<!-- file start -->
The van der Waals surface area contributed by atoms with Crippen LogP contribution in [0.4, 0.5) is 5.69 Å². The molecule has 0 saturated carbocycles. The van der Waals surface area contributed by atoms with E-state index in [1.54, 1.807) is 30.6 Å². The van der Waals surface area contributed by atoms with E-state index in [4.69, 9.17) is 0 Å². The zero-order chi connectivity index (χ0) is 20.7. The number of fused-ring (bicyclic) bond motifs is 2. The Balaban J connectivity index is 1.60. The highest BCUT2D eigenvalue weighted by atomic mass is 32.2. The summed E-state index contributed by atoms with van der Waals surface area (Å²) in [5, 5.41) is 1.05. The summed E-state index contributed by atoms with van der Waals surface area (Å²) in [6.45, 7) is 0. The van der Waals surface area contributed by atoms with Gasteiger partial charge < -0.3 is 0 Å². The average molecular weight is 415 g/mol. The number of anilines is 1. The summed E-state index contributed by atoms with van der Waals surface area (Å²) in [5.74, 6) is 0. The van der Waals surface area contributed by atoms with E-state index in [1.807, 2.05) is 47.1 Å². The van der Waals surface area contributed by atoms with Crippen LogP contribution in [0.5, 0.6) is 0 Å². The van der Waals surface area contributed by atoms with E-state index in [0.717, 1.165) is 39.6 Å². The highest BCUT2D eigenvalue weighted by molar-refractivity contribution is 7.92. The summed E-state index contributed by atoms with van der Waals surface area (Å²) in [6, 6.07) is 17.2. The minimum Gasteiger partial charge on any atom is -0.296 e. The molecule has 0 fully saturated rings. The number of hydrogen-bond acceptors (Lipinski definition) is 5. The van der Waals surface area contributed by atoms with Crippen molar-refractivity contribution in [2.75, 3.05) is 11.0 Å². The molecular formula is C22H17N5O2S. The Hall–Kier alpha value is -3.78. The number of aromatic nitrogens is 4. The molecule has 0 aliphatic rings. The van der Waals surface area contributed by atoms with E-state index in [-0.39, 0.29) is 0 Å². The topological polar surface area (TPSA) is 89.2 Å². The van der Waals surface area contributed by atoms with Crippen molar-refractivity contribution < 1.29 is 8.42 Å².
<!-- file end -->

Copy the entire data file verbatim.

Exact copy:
The van der Waals surface area contributed by atoms with Crippen LogP contribution in [0.4, 0.5) is 5.69 Å². The molecule has 0 saturated carbocycles. The van der Waals surface area contributed by atoms with E-state index in [1.54, 1.807) is 30.6 Å². The van der Waals surface area contributed by atoms with E-state index in [4.69, 9.17) is 0 Å². The zero-order chi connectivity index (χ0) is 20.7. The number of fused-ring (bicyclic) bond motifs is 2. The Balaban J connectivity index is 1.60. The highest BCUT2D eigenvalue weighted by atomic mass is 32.2. The summed E-state index contributed by atoms with van der Waals surface area (Å²) in [5, 5.41) is 1.05. The summed E-state index contributed by atoms with van der Waals surface area (Å²) in [6.45, 7) is 0. The van der Waals surface area contributed by atoms with Gasteiger partial charge < -0.3 is 0 Å². The average molecular weight is 415 g/mol. The number of anilines is 1. The summed E-state index contributed by atoms with van der Waals surface area (Å²) in [5.74, 6) is 0. The van der Waals surface area contributed by atoms with E-state index in [1.807, 2.05) is 47.1 Å². The van der Waals surface area contributed by atoms with Crippen LogP contribution in [0.5, 0.6) is 0 Å². The van der Waals surface area contributed by atoms with E-state index in [0.717, 1.165) is 39.6 Å². The highest BCUT2D eigenvalue weighted by molar-refractivity contribution is 7.92. The summed E-state index contributed by atoms with van der Waals surface area (Å²) in [6, 6.07) is 17.2. The minimum Gasteiger partial charge on any atom is -0.296 e. The molecule has 0 fully saturated rings. The number of hydrogen-bond acceptors (Lipinski definition) is 5. The van der Waals surface area contributed by atoms with Crippen molar-refractivity contribution in [2.75, 3.05) is 11.0 Å². The molecular formula is C22H17N5O2S. The Hall–Kier alpha value is -3.78. The number of aromatic nitrogens is 4. The molecule has 0 aliphatic rings. The van der Waals surface area contributed by atoms with E-state index in [-0.39, 0.29) is 0 Å². The topological polar surface area (TPSA) is 89.2 Å². The van der Waals surface area contributed by atoms with Crippen molar-refractivity contribution < 1.29 is 8.42 Å².